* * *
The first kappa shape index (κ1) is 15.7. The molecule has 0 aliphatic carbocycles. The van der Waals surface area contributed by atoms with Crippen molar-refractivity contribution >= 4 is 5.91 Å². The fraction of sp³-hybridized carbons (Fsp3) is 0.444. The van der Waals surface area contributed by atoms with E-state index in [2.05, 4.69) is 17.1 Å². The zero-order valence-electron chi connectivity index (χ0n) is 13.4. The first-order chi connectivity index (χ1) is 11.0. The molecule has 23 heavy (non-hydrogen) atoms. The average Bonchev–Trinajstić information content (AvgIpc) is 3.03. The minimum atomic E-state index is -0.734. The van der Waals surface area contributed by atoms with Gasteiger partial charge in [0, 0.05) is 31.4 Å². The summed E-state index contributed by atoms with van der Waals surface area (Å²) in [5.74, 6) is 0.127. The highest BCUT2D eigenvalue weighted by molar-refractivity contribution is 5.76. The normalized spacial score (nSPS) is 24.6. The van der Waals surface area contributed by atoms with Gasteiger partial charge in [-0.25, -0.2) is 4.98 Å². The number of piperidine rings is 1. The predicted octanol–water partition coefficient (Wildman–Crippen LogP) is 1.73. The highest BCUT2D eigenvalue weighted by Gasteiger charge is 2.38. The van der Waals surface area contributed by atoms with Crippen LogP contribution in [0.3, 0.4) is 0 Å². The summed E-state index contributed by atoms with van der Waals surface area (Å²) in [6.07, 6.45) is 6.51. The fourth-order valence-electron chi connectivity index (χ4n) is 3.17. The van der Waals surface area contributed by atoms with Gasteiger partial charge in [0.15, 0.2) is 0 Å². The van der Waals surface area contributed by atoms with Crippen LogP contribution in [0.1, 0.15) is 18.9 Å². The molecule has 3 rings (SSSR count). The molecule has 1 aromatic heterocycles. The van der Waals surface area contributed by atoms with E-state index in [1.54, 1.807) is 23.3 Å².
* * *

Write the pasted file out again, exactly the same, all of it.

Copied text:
The first kappa shape index (κ1) is 15.7. The molecule has 0 aliphatic carbocycles. The van der Waals surface area contributed by atoms with Crippen molar-refractivity contribution >= 4 is 5.91 Å². The fraction of sp³-hybridized carbons (Fsp3) is 0.444. The van der Waals surface area contributed by atoms with E-state index in [2.05, 4.69) is 17.1 Å². The zero-order valence-electron chi connectivity index (χ0n) is 13.4. The first-order chi connectivity index (χ1) is 11.0. The molecule has 23 heavy (non-hydrogen) atoms. The average Bonchev–Trinajstić information content (AvgIpc) is 3.03. The minimum atomic E-state index is -0.734. The van der Waals surface area contributed by atoms with Gasteiger partial charge in [0, 0.05) is 31.4 Å². The summed E-state index contributed by atoms with van der Waals surface area (Å²) in [5.74, 6) is 0.127. The highest BCUT2D eigenvalue weighted by molar-refractivity contribution is 5.76. The normalized spacial score (nSPS) is 24.6. The van der Waals surface area contributed by atoms with Gasteiger partial charge in [-0.25, -0.2) is 4.98 Å². The number of piperidine rings is 1. The predicted octanol–water partition coefficient (Wildman–Crippen LogP) is 1.73. The highest BCUT2D eigenvalue weighted by Gasteiger charge is 2.38. The van der Waals surface area contributed by atoms with Crippen LogP contribution in [0.3, 0.4) is 0 Å². The summed E-state index contributed by atoms with van der Waals surface area (Å²) in [6.07, 6.45) is 6.51. The fourth-order valence-electron chi connectivity index (χ4n) is 3.17. The van der Waals surface area contributed by atoms with Gasteiger partial charge in [0.15, 0.2) is 0 Å². The van der Waals surface area contributed by atoms with Crippen LogP contribution in [0.1, 0.15) is 18.9 Å². The molecule has 3 rings (SSSR count). The molecule has 1 aromatic heterocycles. The van der Waals surface area contributed by atoms with E-state index in [1.54, 1.807) is 23.3 Å².